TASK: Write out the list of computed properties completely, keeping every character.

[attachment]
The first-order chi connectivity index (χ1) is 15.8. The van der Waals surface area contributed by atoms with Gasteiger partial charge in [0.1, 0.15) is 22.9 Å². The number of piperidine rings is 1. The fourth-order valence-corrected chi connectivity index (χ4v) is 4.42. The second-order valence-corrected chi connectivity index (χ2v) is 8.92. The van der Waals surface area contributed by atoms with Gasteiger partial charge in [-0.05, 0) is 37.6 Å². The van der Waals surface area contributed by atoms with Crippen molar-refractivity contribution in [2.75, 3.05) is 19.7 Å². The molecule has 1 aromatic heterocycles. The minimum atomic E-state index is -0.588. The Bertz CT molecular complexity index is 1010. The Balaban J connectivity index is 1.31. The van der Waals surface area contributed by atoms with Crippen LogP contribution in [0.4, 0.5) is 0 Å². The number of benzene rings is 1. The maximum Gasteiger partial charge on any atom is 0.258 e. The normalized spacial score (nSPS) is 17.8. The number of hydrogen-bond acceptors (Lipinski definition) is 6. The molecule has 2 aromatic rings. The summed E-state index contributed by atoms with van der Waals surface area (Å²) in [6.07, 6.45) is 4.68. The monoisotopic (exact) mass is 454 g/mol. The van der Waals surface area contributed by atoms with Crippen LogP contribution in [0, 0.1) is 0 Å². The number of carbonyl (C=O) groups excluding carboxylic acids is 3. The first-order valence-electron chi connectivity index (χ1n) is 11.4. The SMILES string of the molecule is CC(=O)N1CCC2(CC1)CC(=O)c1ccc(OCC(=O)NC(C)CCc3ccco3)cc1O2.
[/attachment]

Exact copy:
The first-order chi connectivity index (χ1) is 15.8. The van der Waals surface area contributed by atoms with Gasteiger partial charge in [0.1, 0.15) is 22.9 Å². The number of piperidine rings is 1. The fourth-order valence-corrected chi connectivity index (χ4v) is 4.42. The second-order valence-corrected chi connectivity index (χ2v) is 8.92. The van der Waals surface area contributed by atoms with Gasteiger partial charge in [-0.05, 0) is 37.6 Å². The van der Waals surface area contributed by atoms with Crippen molar-refractivity contribution in [2.75, 3.05) is 19.7 Å². The molecule has 1 aromatic heterocycles. The minimum atomic E-state index is -0.588. The Bertz CT molecular complexity index is 1010. The Balaban J connectivity index is 1.31. The van der Waals surface area contributed by atoms with Crippen LogP contribution in [0.4, 0.5) is 0 Å². The number of benzene rings is 1. The maximum Gasteiger partial charge on any atom is 0.258 e. The normalized spacial score (nSPS) is 17.8. The number of hydrogen-bond acceptors (Lipinski definition) is 6. The molecule has 2 aromatic rings. The summed E-state index contributed by atoms with van der Waals surface area (Å²) in [6.07, 6.45) is 4.68. The monoisotopic (exact) mass is 454 g/mol. The van der Waals surface area contributed by atoms with Crippen LogP contribution in [0, 0.1) is 0 Å². The number of carbonyl (C=O) groups excluding carboxylic acids is 3. The first-order valence-electron chi connectivity index (χ1n) is 11.4. The SMILES string of the molecule is CC(=O)N1CCC2(CC1)CC(=O)c1ccc(OCC(=O)NC(C)CCc3ccco3)cc1O2.